by Ben Small
No, this note is not about a casual evening stroll along the walk on Venice Beach, nor is it about San Francisco culture. And it’s not about a punk rock band either, although I understand there’s one with the name “Limp Wrist.”
No, I’m talking about a shooting phenomenon which affects every shooter, which I’ve yet to see affect any protagonist or antagonist using a gun. The term “Limp Wrist,” in its various versions may even be a verb: "I limp wristed my pistol, the best grip I could manage the circumstances."
Limp wristing is the failure to grip your automatic handgun tightly enough, causing the pistol to fail to extract a spent casing from the chamber.
A semi-automatic pistol fired limp wristing will either not fire at all, or if it does fire, it will not cycle for a second shot. In other words, you either have a weapon that will not fire, or you’ve got a jammed gun.
Oops. That can get your character killed.
In order to fire, semi-autos need a stable base. Wasn’t it Sir Issac Newton who decreed, “Every action has an equal and opposite reaction?”
Well, Newton was right. If you were to suspend a pistol in the air and pull the trigger by string, the bullet would fly, but so would the gun… in the opposite direction. And the semi-auto would fail to cycle because the resistance it needs to move the slide back and eject and feed has been removed. That means a jam that can only be cleared by removing the magazine and racking the slide.
Limp wristing happens to the strongest people; indeed, it happens to everybody. Often when a character is moving or distracted or panicked, he’s more focused on his target and what he’s doing than on how he’s holding his gun. Maybe the protag or perp is leading a victim, or ducking and dodging. A momentary lapse, and the grip on the pistol loosens.
Many modern semi-auto pistols, such as high end 1911s or the new Springfield XD series, have wrist safeties, which will not permit the pistol to fire if it is being held with less than a firm grip. See the picture on the right. The short but distinct separation at the upper end of the grip under the beaver tail, is the grip safety. This safety arm must be depressed before the gun will fire. Look at the structure. The grip safety is at the top of the grip, meaning the upper part of the shooting hand is what depresses the safety. So a firm grip with the bottom part of the hand is irrelevant, at least relating to operation of the grip safety. With pistols containing this safety, limp wristing will mean a failure to fire.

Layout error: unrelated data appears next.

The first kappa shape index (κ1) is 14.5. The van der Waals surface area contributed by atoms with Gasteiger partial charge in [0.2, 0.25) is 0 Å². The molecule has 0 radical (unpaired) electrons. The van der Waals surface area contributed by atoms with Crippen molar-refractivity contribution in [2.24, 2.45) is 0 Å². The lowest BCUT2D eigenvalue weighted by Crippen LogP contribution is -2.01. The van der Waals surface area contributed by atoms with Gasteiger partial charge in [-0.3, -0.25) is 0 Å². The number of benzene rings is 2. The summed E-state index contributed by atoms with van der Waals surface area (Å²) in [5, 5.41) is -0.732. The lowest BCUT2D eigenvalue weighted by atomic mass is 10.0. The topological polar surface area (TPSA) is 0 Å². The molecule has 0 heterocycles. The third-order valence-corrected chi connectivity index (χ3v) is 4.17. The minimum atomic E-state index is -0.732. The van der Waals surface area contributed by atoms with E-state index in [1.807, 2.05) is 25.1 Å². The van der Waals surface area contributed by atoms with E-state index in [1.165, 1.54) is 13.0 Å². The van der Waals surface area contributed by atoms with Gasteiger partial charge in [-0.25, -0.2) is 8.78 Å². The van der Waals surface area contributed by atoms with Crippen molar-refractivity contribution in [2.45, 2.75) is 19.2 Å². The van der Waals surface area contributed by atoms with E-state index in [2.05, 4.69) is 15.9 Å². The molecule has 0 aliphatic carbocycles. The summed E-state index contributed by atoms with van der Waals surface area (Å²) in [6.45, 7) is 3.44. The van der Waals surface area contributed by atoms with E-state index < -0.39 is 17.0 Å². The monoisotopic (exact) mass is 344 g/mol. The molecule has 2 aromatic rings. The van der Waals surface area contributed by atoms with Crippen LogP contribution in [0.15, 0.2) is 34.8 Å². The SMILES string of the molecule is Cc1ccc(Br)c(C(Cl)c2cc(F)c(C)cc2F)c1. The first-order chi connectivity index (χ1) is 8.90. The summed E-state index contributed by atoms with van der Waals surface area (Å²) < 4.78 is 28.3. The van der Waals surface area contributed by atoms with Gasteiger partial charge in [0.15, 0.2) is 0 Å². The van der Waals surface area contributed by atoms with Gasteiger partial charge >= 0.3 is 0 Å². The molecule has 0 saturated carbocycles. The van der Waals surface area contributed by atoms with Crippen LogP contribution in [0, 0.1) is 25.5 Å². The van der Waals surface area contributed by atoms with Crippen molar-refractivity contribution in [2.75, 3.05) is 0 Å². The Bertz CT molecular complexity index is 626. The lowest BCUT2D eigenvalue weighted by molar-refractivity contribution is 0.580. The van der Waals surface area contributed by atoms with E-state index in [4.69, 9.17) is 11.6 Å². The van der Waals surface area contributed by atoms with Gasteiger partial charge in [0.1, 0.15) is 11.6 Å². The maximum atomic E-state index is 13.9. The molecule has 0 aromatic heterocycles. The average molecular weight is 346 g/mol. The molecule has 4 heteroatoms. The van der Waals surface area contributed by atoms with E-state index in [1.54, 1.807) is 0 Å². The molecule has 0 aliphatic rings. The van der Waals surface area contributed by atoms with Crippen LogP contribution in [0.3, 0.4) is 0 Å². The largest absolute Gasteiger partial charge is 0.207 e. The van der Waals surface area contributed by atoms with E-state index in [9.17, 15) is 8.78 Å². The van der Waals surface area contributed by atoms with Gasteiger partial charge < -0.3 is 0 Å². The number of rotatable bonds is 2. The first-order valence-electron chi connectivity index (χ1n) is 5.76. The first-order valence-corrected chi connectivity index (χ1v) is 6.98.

On semi-autos without a grip safety, as for instance with Glock, HK or Sig Sauer Classic or Sig Pro pistols, a soft grip will fire the pistol but cause it to fail to eject, thereby jamming the gun and preventing a second or follow-on shot until the pistol is cleared.
In many of our books, we see characters shooting under stress. And stress is one of the causes of limp wristing, because stress causes the shooter to focus on something other than a firm pistol grip. It’s not about strength, not a gender factor at all; it’s about distraction. If the character has been wrestling with someone for the gun and the gun goes off, odds are the shot was limp wristed, so the gun will be jammed. And of course, if it was one of those guns with a grip safety, the first shot wouldn’t have fired at all.
In most of these situations, the author will have someone (the perp, the protag, or a third character) grab the pistol and struggle to fire, in a hurry, probably with a bad grip.
When, if ever, are we shown the gun jamming in this scenario? Yet, that’s what would likely happen. And the jam is the more critical of these issues because the pistol must be cleared before it will shoot again. With a wrist safety, the gun didn’t fire, so there’s no jam. A firm grip = Bang.
So, beware the dangers of the limp wrist. Or use a limp wristed shot (or non-shot as the case may be) for a little more drama and realism in your story.